Label Me Latina/o Fall 2013 Volume III

August 29, 2013 edited by Michele Shaul and Kathryn Quinn-Sánchez
Filed under: Fall 



A Space for Resistance and Possibility: Confronting Borders through Narrative and Santería in Cristina García’s Dreaming in Cuban

By Amanda Easton

Amanda L. Easton is a PhD student in English Literature and Cultural Theory at the University of Wisconsin-Milwaukee where she specializes in writing by women. Her research interests also include 19th century British and American literature, Irish women writers, gender and cultural studies, aging in literature, and issues of body dysmorphia in relation to bourgeois shopping cultures.  


Revolving Identity in Esmeralda Santiago’s Almost a Woman

By Jaclyn Salkauski

Dr. Jaclyn Salkauski received her doctorate in Spanish (Latin American Literature) from Florida State University. In 2009, she received The Ada-Belle Winthrop King Research Grant to conduct studies in Puerto Rico. Her research explores Hispanophone, Anglophone, and Francophone Caribbean literature, focusing on the role of race and gender in postcolonial identities. She currently teaches at Indiana University.


Just About Me: Shame, Narcissistic Masochism and Camp in Emanuel Xavier’s Christ-Like (1999)

By María Celina Bortolotto

María Celina Bortolotto started in her position as full time Lecturer in the Spanish Program at Massey University in May 2011. Her research focuses on exploring the interrelation between cultural values and individual emotions as it is represented in literary fiction. Her published and current work offers a particular interdisciplinary approach to read and interpret the relation between emotions (especially shame and humor) and cultural identities in contemporary fiction from the Caribbean, Latin America and the U.S., bringing together literary criticism, psychoanalytical research and postcolonial and gender theory.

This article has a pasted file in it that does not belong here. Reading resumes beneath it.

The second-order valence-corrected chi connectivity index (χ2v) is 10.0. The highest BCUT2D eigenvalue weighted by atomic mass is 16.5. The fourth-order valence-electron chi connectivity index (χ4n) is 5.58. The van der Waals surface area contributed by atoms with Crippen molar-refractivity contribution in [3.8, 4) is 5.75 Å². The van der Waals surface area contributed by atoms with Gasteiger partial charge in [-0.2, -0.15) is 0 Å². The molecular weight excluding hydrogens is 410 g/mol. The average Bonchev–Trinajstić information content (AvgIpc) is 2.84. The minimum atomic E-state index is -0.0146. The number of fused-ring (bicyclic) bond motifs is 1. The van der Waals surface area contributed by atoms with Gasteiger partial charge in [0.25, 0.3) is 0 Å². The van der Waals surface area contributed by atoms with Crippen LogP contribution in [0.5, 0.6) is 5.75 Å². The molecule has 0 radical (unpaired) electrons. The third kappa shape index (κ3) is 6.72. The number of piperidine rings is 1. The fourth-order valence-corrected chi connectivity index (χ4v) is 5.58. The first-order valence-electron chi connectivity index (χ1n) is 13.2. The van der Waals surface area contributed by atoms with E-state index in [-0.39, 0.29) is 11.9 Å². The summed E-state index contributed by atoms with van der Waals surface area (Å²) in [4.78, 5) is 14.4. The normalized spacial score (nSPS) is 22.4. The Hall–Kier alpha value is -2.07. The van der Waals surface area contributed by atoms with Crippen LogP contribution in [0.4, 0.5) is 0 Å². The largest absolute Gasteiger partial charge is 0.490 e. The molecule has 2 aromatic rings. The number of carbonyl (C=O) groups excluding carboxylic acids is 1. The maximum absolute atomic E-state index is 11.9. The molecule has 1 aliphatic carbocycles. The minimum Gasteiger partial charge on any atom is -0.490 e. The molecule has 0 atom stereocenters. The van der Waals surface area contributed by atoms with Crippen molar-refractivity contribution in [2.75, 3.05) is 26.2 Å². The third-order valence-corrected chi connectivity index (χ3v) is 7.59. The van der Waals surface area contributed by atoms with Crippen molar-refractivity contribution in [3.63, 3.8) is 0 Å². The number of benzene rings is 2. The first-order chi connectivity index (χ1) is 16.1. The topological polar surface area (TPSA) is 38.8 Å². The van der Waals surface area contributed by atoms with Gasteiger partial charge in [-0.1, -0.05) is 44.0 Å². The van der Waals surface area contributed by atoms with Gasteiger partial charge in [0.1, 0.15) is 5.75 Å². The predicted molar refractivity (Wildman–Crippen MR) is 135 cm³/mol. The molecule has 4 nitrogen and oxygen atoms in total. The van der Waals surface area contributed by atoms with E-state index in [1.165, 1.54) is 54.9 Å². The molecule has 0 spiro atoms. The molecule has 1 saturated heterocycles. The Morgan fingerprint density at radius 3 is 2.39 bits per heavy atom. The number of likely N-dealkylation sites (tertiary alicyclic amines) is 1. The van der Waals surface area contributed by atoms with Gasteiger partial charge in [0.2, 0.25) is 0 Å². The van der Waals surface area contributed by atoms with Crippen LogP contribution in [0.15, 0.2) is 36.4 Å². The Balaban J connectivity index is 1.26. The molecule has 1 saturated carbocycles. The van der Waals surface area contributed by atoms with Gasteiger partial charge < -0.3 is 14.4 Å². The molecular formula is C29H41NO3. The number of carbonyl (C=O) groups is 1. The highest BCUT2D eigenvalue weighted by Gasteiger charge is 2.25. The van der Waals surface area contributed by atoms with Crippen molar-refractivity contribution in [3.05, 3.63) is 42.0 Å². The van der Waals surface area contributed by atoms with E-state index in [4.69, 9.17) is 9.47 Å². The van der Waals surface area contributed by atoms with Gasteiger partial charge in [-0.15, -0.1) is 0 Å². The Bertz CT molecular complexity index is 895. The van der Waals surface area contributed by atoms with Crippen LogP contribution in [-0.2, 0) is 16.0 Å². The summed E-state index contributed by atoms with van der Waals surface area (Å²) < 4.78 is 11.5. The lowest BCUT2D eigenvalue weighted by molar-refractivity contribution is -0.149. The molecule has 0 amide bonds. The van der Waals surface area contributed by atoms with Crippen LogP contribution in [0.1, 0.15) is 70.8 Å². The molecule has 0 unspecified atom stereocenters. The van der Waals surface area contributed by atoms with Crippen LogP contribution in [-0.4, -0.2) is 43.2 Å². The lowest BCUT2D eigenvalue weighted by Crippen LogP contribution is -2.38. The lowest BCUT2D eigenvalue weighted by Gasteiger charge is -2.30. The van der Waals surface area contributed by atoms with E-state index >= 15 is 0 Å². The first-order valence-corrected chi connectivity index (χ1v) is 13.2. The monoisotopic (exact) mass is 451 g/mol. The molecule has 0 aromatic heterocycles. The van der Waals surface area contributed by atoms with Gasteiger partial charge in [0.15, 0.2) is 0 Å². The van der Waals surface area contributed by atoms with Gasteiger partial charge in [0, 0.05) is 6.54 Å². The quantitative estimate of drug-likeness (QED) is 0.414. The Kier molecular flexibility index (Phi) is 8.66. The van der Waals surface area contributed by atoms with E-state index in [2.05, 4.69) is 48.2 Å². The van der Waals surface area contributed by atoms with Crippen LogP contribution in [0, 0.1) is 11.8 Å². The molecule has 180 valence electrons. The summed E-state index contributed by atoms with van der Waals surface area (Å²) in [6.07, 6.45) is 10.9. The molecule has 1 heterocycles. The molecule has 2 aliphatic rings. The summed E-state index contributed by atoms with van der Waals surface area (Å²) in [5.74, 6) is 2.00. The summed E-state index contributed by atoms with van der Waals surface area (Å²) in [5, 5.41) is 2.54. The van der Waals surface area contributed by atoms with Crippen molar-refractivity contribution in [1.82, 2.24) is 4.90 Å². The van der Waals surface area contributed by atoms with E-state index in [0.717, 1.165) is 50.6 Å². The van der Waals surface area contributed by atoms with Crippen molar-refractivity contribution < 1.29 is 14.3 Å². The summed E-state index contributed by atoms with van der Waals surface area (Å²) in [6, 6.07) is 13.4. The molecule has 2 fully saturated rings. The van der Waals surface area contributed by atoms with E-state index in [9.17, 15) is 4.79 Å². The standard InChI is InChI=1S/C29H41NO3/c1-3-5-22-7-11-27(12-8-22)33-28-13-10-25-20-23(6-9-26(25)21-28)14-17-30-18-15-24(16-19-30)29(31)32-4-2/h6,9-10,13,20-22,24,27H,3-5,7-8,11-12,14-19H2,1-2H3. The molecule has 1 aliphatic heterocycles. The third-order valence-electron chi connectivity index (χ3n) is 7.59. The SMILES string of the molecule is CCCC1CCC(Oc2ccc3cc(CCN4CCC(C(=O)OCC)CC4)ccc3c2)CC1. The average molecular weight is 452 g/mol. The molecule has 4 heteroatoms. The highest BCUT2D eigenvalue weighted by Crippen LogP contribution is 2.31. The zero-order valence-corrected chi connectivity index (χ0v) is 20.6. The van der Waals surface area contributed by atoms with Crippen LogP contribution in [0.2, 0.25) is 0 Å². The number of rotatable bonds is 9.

Let’s Get Ready to Rumba: Wrestling with Stereotypes in Kristoffer Díaz’s The Elaborate Entrance of Chad Deity

By Kimberly del Busto Ramírez


Kimberly del Busto Ramírez is Associate Professor of English at LaGuardia Community College at the City of New York where she teaches writing, drama, and Latin@ Literature.  She holds a Ph.D. in Theatre from CUNY Graduate Center and an M.F.A. in Dramatic Writing from the University of Georgia. An interdisciplinary scholar and artist, Dr. Ramírez has a background in theatre, performance, Latin@ studies, film, communications, creative writing, visual arts, and women’s studies. She is currently completing a manuscript examining performance and the Cuban-American Operation Pedro Pan exodus.





By Diane Solis

Diane Solis–science writer, photographer, singer of story songs–lives with her life partner in the Pacific southwest where she’s writing a memoir in poetry, short stories, and essays about her relationship with her father. Her recent poems appear in Avocet, Packingtown Review, Short, Fast, and Deadly, and elsewhere.


Where I’m From

By Secilia Corona

Born in South Central, Los Angeles, Secilia Corona, grew up knowing nothing less, nor greater than her own home in Watts. She is now ready to complete her first year at Los Angeles Harbor Community College and continues to live in her childhood home. Her goal is to earn a Bachelor’s Degree in Criminal Justice. Poetry inspires her life. Her poem “Where I’m From” is about her experiences growing up in South Central Los Angeles.